I'd say there's a very good chance he was jack the ripper!?!?!
I'm surprised they didn't think this in 1893 when he was arrested, or did they! They were chasing after an American in 1888!
I've read a few books about holmes and they are all very interesting and this one is the same!
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Most Helpful Customer Reviews on (beta) 3.1 out of 5 stars  18 reviews
3 of 3 people found the following review helpful
1.0 out of 5 stars Didn't like 11 Nov 2013
By nancy carter - Published on
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This book actually bored me. it wasn't the subject but how the information was put together and the wording. The story of H H Holmes is quite intriguing and bizarre. This book takes away from the story of this most prolific serial killer. Best to read another author's version of it.
2 of 2 people found the following review helpful
3.0 out of 5 stars Neither Fish Nor Fowl 3 Jan 2014
By Susan Hedi Murray - Published on
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I did enjoy the intertwined stories, and found the history of the Fair very interesting. But the author is straddling history and historical fiction, and his prose is not up to it. Not quite as well organized as genuine history, especially as regards the juxtaposition of Holmes and the Fair, but full of fictional conversations and scenes from which he veers away, since it's "history". I was left wanting to read about both the Fair, and Holmes, in other books.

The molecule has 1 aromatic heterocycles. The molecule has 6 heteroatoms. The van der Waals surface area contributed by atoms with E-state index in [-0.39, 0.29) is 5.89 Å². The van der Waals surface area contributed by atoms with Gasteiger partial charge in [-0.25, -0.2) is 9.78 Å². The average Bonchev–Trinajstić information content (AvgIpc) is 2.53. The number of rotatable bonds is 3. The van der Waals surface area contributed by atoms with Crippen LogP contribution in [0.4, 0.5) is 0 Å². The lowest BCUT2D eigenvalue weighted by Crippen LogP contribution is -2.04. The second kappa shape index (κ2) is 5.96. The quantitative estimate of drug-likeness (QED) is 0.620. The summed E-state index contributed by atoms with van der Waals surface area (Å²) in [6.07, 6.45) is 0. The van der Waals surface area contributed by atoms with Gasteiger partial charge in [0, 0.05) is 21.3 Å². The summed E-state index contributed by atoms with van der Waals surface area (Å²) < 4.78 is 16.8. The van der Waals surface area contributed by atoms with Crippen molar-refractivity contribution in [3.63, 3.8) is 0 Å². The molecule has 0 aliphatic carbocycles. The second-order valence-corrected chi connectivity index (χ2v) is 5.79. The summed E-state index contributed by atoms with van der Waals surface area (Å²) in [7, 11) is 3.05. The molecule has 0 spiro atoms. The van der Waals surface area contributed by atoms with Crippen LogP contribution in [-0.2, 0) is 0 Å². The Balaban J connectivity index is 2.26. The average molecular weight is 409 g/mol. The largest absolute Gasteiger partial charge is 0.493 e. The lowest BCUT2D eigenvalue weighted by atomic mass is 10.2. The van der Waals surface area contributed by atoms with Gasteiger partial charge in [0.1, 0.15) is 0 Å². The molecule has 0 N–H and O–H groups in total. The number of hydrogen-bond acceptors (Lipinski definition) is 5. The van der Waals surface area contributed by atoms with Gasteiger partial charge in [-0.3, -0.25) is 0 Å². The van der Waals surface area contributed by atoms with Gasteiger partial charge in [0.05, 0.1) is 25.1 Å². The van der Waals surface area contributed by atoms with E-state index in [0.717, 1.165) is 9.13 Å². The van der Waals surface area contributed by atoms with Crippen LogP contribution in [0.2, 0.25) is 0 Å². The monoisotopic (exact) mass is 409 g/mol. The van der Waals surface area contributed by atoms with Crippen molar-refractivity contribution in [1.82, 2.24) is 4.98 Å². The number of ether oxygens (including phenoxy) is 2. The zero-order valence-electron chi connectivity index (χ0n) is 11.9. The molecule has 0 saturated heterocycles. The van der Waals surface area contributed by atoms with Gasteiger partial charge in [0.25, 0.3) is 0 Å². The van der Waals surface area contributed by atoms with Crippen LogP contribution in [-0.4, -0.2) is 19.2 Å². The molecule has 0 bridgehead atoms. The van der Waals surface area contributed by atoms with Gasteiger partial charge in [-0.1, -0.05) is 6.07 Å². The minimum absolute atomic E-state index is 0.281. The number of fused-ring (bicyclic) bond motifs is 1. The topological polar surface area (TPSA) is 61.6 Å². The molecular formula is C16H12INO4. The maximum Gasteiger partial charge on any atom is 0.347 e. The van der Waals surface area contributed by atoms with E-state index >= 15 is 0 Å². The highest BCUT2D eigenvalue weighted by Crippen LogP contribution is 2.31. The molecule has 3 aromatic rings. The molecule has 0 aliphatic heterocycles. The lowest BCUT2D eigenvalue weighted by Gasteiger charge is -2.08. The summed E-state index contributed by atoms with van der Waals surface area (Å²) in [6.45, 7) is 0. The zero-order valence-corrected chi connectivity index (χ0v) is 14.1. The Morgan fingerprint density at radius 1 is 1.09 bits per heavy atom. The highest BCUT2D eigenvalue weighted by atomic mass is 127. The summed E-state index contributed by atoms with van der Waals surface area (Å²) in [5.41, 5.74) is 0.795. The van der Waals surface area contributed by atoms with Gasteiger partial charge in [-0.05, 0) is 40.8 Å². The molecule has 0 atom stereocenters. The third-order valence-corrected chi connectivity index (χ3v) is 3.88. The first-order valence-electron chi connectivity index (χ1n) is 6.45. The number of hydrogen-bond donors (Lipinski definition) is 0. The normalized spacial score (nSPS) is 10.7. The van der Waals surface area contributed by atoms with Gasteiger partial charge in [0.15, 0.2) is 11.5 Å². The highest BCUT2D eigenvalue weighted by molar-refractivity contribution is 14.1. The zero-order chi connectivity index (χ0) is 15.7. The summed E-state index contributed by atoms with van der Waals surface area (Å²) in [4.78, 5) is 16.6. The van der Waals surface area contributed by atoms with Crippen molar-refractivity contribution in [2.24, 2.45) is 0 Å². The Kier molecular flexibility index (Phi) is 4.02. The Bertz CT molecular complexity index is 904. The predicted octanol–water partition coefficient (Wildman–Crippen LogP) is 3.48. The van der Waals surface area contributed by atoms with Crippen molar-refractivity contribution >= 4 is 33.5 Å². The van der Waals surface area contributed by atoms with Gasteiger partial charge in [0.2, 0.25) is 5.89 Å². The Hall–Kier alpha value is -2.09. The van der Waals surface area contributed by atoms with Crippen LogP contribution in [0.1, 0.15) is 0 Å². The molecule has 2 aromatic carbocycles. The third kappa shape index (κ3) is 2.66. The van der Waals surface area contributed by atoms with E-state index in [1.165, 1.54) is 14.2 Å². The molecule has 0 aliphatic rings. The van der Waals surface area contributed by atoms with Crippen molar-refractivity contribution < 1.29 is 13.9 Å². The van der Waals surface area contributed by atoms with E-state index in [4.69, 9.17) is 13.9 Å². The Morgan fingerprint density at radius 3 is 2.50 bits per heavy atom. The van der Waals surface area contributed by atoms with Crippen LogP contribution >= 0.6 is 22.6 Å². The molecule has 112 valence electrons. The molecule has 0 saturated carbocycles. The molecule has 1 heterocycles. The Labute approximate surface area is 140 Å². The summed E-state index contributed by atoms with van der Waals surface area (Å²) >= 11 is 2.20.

2 of 2 people found the following review helpful
3.0 out of 5 stars Confession of the Serial Killer H.H. Holmes 16 Nov 2013
By Susan Rice - Published on
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This book is confusing in parts and drags in others. I recently saw a show about Holmes. When I saw this was four books in one, I thought each would give different perspectives but was a little disappointed. I found myself more confused rather than learning different things. I did learn something, when you can get four books in one, leave it alone.
1 of 1 people found the following review helpful
4.0 out of 5 stars Victorian Villain 8 Feb 2014
By cathy h jackson - Published on
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This is a period piece written in part by a convicted serial killer: the book is very telling about the mores of the times and how the perpetrator of horrible crimes distances himself from the victims and their slaying, as if he is merely a victim himself of circumstantial evidence (over and over again.) It gives a glimpse into another era and how a chameleon can manipulate whatever necessary to continue his gruesome obsessions, and many plots and schemes to defraud people and businesses for his own gain.
5.0 out of 5 stars How Nutty He Was/ 1 Jun 2014
By Barbara Fliederbaum - Published on
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I enjoyed this book of his writings. I think he was the murderer in Sin and the White City. He confesses his crimes in an arrogant way. Read the Eric Larson book first.